Yitzhak Sadeh, the head of the Haganah, recruited Imi as an instructor in face-to-face combat because of his fighting skills. In 1944, Imi began to teach specialized physical fitness training, which included knife offenses and defenses. Between 1942 and 1948, Imi supervised the training of the special units of the Haganah, Pal'mach, Palyam, and of the police forces. This training was called Kapap (krav panim l'panim: face-to-face combat).

In 1948, the United Nations granted statehood to Israel, and partitioned Palestine into two states, one Jewish and one Arab. This decision precipitated the 1948 War of Independance, the war between the nation of Israel and its Arab neighbors who rejected the UN proposition. Ultimately, the region was divided among Israel, Egypt, and Transjordan (modern-day Jordan). The first Israeli Prime Minister, David Ben Gurion, created the Israeli Defense Forces (IDF). Imi joined the Israeli army in 1948, beginning his 15 year military service with the IDF. He began to create techniques for military training. This new fighting style was named Krav Maga, or contact combat. As head instructor for the IDF, Imi used his experience and knowledge to create the style of Krav Maga.

From 1948 through 1963, Imi developed his method of self-defense and face-to-face combat, which he taught to Israeli soldiers. During that time he personally qualified the best fighters in the most elite units of the IDF. In 1963, when Imi retired from military service, he had modified the style with the goal that it could be taught to civilians. To promote Krav Maga , Imi opened two schools, one in Tel Aviv and one in Netanya. From then on, Imi's life would be dedicated to training future generations in Krav Maga and to the expansion and refinement of the style. It was during this time that Imi, like many Jewish émigrés to Israel, adopted the Hebrew version of his name, Imi Sde'Or, the translation of Lichtenfeld (field of light).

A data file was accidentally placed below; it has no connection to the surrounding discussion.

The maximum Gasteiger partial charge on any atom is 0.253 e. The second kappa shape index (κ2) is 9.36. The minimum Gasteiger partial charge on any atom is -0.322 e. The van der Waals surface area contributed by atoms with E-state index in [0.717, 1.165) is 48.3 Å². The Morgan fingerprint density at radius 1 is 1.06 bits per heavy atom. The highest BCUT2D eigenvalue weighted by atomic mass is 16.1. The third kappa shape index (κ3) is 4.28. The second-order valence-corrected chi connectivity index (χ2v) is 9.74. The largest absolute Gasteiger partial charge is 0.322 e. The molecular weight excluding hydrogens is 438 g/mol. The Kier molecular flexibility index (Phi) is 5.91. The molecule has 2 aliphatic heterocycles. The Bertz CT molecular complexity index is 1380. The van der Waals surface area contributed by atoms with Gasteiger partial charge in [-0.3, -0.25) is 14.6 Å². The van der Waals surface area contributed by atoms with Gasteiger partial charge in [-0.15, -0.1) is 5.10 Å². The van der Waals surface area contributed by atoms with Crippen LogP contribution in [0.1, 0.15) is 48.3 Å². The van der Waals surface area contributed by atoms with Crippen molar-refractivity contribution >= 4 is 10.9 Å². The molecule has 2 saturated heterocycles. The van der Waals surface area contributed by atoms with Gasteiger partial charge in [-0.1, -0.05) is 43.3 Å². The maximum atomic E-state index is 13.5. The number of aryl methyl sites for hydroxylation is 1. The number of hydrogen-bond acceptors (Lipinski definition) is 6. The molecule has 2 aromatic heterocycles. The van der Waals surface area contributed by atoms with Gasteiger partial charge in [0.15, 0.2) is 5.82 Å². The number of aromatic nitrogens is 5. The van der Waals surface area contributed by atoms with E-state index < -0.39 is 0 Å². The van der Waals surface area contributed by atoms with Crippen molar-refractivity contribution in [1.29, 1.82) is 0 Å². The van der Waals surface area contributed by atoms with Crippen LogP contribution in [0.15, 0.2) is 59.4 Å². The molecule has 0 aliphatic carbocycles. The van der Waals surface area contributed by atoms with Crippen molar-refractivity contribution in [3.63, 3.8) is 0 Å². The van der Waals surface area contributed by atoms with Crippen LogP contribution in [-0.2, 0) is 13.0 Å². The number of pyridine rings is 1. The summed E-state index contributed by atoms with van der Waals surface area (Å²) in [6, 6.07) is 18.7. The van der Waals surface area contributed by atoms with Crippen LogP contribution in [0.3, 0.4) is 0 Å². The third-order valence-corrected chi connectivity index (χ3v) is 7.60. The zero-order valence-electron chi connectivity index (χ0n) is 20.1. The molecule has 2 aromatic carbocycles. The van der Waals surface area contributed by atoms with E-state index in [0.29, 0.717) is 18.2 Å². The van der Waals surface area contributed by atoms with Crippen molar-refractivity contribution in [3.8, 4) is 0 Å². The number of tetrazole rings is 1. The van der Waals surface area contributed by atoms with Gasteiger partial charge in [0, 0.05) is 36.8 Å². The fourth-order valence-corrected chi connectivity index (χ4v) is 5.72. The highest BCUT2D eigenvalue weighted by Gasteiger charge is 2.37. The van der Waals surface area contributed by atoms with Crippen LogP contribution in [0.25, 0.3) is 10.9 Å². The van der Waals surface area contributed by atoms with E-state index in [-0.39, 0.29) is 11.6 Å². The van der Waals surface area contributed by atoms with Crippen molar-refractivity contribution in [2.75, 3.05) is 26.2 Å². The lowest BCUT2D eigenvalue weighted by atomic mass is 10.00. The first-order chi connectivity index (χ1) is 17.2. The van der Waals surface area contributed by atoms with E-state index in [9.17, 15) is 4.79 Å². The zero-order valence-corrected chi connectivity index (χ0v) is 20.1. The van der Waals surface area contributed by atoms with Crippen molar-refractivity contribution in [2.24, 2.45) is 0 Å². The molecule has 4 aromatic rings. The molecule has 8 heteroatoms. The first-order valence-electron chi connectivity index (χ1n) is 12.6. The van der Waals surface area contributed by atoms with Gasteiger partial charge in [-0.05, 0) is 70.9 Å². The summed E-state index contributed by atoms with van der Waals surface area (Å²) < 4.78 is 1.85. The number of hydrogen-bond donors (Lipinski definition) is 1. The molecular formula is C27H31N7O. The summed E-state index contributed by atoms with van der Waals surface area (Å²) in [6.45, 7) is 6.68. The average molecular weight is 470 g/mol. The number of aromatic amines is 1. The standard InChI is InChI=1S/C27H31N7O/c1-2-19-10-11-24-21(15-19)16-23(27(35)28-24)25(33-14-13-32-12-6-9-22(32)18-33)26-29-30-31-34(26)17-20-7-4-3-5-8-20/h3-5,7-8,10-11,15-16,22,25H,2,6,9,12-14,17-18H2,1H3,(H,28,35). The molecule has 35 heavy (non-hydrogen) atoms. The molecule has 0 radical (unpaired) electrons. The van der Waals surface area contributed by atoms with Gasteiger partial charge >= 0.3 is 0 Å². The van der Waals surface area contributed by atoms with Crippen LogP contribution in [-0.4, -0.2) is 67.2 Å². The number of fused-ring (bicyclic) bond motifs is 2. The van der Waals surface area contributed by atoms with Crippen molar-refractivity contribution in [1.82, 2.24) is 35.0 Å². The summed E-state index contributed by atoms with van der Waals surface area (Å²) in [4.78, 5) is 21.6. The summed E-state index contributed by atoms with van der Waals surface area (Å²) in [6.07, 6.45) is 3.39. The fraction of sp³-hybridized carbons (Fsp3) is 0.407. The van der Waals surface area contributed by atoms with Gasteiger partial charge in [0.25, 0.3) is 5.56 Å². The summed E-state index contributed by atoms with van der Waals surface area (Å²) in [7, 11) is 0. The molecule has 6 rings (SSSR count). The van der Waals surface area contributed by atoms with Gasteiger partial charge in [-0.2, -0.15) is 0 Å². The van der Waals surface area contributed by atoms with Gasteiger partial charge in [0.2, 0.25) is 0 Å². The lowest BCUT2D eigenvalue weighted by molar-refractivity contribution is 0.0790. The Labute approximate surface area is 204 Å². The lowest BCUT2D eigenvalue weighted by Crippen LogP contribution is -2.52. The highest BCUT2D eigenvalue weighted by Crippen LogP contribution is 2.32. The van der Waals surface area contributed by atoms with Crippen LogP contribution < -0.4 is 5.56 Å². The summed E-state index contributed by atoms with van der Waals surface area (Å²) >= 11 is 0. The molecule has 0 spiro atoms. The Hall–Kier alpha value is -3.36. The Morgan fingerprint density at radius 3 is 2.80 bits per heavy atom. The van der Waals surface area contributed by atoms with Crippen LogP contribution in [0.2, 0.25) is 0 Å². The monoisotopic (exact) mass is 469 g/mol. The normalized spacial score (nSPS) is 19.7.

Krav Maga Matures
In 1972, the first civilian instructor course for Krav Maga was taught at the Wingate Institute for Physical Education and Sports. Wingate is the training center for Israeli Olympic athletes and is under the authority of the Israeli Ministry of Sport and Education. (http://www.jewishsports.net/wingate_institute.htm). In addition to its role as the official style of the Israeli Defense Force, the Israeli Security Forces, the Israeli Police department and Military Police, and the Anti-Terrorism Forces, Krav Maga became an integral part of elementary and high school education for Israeli youth, and a national form of self-defense meant to empower all Israeli citizens.

In 1978, the Federation for Krav Maga and Self-Defense - Imi's Method, was created. The purpose was to promote the purity of Krav Maga, while allowing it to develop as the national self defense method. The goal was to create the highest authority for Krav Maga. The founders of the federation were: Imi Sde'Or (President), Barak Yehoshua (Head of the Professional Committee), Tsvi Morik (Secretary), Haim Zut, Eli Avigzar, Rafi Algrisi, Haim Gidon, and Oskar Klein. Grandmaster Imi Sde'Or passed away on January 8th, 1998. He is remembered as a hero of the Israeli people and as a prominent figure in the modern world of martial arts.